"The port's economic balance is based on continuous smooth movement, so it would be unthinkable to create endless traffic jams," explains Thibaut Rougelot, a member of Dunkirk's regional customs management.

But for now the port is calm, as the British built up unprecedented stocks before Brexit. "We had never seen so many luxury cars pass by," Jean-Marc Puissesseau, the port's CEO, says with a chuckle. The discovery of the highly contagious "British" variant of the coronavirus has also slowed down trade.

Since 2018, the key word here has been anticipation.​

"We are ready, nothing will jeopardize all our preparations," says Xavier Bertrand, president of the northern region Hauts-de-France, who came to attend a presentation of the port's post-Brexit operations in front of an audience of senators. Since 2018, the key word here has been anticipation.

At the end of the orange markings, there is a new hangar that was built after fears over a "no deal" started to emerge in March 2019. Inside, the veterinary and plant diseases inspection service (Sivep), which was founded due to Brexit, is waiting to control all shipments of fresh products — a requirement since the trade deal was signed. The port of Calais has invested 7 million euros to create this department.

"We have spent a lot of time thinking about how things were going to turn out, and now we're finally moving from theory to practice," says Xavier Desmulier, head of Sivep Calais. The team collects samples from the products, which are then analyzed on site. Animals are examined by veterinarians in another hangar that's located two kilometers away from the port.

During controls, recently recruited inspectors check that the paperwork has been filled correctly and that the fees associated with the procedure are paid to customs. Once everything is validated, so-called "clerks' act as intermediaries between exporting companies and customs. If traffic is smooth and the formalities have been completed, the truck should be free to leave in less than an hour.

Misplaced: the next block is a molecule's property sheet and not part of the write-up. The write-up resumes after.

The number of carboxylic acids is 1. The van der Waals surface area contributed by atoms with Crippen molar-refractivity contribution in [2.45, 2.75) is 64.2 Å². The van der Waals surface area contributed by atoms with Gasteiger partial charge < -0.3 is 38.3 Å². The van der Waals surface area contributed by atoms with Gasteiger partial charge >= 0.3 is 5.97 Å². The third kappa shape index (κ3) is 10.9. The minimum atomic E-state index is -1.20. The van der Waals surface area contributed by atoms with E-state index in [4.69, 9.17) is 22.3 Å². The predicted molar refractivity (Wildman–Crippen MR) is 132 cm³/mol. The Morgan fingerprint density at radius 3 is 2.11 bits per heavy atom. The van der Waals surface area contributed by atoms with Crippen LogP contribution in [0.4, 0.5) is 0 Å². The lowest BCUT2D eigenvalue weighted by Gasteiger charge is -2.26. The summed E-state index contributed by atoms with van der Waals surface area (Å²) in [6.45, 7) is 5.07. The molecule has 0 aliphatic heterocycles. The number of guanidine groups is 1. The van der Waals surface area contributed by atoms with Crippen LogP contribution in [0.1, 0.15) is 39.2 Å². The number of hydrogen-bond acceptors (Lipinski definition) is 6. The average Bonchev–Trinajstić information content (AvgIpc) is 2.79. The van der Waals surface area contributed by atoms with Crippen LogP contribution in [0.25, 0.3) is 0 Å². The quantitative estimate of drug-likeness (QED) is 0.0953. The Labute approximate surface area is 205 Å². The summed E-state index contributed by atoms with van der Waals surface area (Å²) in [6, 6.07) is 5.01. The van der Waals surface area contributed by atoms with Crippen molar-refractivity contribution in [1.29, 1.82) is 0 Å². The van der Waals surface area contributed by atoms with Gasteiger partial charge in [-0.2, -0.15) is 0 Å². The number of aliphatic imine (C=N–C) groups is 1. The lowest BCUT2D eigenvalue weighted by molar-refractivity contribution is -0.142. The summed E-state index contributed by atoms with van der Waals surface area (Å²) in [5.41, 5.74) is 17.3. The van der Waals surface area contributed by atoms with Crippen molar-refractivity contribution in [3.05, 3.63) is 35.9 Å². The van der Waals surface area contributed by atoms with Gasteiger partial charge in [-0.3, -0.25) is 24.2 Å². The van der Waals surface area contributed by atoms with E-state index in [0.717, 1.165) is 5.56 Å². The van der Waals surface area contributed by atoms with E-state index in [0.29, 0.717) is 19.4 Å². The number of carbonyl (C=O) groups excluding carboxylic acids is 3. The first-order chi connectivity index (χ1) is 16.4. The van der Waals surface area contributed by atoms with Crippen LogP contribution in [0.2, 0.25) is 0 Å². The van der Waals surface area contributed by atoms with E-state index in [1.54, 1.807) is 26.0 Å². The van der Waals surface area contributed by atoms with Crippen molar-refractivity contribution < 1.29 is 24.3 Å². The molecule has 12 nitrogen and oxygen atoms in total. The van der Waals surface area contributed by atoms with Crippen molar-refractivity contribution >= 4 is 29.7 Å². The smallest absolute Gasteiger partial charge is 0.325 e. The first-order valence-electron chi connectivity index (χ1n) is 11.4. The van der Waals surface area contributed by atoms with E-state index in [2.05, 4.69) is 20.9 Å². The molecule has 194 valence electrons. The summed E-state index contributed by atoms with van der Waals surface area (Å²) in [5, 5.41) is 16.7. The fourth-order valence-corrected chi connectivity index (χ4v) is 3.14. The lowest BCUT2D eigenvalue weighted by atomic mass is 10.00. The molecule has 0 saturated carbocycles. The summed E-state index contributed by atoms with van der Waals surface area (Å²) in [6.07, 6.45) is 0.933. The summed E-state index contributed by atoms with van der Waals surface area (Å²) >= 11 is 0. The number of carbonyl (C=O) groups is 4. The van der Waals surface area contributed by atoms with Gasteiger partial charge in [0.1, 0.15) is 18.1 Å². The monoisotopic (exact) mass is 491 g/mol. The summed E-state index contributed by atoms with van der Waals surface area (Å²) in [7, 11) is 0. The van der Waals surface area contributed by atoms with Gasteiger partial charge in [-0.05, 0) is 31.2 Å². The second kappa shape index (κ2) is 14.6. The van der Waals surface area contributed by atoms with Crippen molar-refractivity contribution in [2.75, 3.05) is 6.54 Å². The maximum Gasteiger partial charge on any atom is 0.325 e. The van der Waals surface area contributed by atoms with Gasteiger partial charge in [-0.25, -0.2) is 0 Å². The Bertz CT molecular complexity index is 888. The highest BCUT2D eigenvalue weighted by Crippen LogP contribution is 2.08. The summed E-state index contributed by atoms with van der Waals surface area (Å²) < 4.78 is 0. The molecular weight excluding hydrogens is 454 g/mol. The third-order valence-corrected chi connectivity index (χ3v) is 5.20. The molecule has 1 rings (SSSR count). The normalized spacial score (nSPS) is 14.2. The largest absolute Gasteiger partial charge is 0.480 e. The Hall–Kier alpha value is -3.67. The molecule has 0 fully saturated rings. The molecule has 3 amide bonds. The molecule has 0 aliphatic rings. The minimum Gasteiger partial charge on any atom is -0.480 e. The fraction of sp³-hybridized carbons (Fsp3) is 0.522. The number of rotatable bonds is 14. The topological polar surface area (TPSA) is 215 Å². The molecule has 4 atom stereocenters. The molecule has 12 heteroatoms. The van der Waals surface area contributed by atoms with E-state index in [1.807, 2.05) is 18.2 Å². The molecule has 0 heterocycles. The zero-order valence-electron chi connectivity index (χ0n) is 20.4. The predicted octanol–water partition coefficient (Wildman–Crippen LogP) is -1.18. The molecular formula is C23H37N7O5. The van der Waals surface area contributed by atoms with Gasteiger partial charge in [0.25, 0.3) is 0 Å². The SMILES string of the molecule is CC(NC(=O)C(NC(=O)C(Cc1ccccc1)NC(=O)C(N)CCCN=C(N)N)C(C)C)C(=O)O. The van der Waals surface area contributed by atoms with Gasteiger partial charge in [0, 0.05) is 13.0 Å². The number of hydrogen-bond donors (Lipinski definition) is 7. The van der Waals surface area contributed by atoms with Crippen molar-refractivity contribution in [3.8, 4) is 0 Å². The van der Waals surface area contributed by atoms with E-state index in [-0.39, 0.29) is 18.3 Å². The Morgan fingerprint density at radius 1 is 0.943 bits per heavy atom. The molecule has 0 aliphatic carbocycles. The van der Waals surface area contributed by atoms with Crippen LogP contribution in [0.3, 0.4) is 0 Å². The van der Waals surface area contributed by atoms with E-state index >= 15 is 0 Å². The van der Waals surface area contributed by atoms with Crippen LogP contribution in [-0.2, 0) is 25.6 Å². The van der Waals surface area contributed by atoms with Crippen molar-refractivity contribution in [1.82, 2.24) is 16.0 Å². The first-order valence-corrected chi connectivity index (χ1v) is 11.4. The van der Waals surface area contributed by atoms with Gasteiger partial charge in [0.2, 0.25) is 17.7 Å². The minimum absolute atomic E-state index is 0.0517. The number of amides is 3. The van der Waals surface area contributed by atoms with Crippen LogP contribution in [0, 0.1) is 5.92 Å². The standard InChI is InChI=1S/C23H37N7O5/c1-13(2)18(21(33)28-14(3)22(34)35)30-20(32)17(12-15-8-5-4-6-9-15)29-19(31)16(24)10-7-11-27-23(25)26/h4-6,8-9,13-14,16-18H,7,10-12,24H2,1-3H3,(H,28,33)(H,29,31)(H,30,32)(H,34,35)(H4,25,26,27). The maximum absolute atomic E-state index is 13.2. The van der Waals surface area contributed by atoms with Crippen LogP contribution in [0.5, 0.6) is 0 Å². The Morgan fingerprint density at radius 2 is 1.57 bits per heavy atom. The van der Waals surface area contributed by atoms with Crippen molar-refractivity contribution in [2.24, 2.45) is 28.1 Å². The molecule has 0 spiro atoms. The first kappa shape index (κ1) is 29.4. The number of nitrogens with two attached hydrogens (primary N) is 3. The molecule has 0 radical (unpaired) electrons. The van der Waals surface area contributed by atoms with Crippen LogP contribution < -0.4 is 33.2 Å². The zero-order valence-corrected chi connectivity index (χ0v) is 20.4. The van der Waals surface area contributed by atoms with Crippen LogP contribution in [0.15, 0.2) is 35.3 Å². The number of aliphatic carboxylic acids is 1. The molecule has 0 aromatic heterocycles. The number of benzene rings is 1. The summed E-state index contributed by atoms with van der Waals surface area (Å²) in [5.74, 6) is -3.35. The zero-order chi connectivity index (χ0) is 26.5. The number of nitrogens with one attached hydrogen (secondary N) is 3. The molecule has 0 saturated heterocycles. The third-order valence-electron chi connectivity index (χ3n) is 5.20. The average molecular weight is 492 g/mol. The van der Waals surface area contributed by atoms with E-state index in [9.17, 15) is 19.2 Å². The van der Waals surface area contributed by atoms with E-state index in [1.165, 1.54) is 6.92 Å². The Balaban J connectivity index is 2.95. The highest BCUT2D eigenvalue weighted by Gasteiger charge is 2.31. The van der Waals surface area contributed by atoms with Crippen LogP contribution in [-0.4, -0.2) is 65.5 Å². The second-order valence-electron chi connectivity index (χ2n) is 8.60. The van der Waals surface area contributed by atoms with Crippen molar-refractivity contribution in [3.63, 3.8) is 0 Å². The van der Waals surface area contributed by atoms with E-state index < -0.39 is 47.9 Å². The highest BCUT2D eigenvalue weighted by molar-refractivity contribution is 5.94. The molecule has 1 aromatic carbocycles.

Even though a small grain of sand could be enough to jam the whole system, optimism reigns in Calais. "It is also up to the exporters to play the game. We have explained to them the need to declare their goods to customs for months now," says Marc Declunder.

Night falls and, one by one, the trucks leave. But Maciej is stuck still, waiting for the green signal so that he can finally start his three-day journey home. "In the end, this new border crossing means we have a lot of documents to prepare, but nothing has really changed for us," the Polish driver says.

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Shame On The García Márquez Heirs — Cashing In On The "Scraps" Of A Legend

A decision to publish a sketchy manuscript as a posthumous novel by the late Gabriel García Márquez would have horrified Colombia's Nobel laureate, given his painstaking devotion to the precision of the written word.

Photo of a window with a sticker of the face of Gabriel Garcia Marquez with butterfly notes at Guadalajara's International Book Fair.

Poster of Gabriel Garcia Marquez at Guadalajara's International Book Fair.

Juan David Torres Duarte


BOGOTÁ — When a writer dies, there are several ways of administering the literary estate, depending on the ambitions of the heirs. One is to exercise a millimetric check on any use or edition of the author's works, in the manner of James Joyce's nephew, Stephen, who inherited his literary rights. He refused to let even academic papers quote from Joyce's landmark novel, Ulysses.

Or, you continue to publish the works, making small additions to their corpus, as with Italo Calvino, Samuel Beckett and Clarice Lispector, or none at all, which will probably happen with Milan Kundera and Cormac McCarthy.

Another way is to seek out every scrap of paper the author left and every little word that was jotted down — on a piece of cloth, say — and drip-feed them to publishers every two to three years with great pomp and publicity, to revive the writer's renown.

This has happened with the Argentine Julio Cortázar (who seems to have sold more books dead than alive), the French author Albert Camus (now with 200 volumes of personal and unfinished works) and with the Chilean author Roberto Bolaño. The latter's posthumous oeuvre is so abundant I am starting to wonder if his heirs haven't hired a ghost writer — typing and smoking away in some bedsit in Barcelona — to churn out "newly discovered" works.

Which group, I wonder, will our late, great novelist Gabriel García Márquez fit into?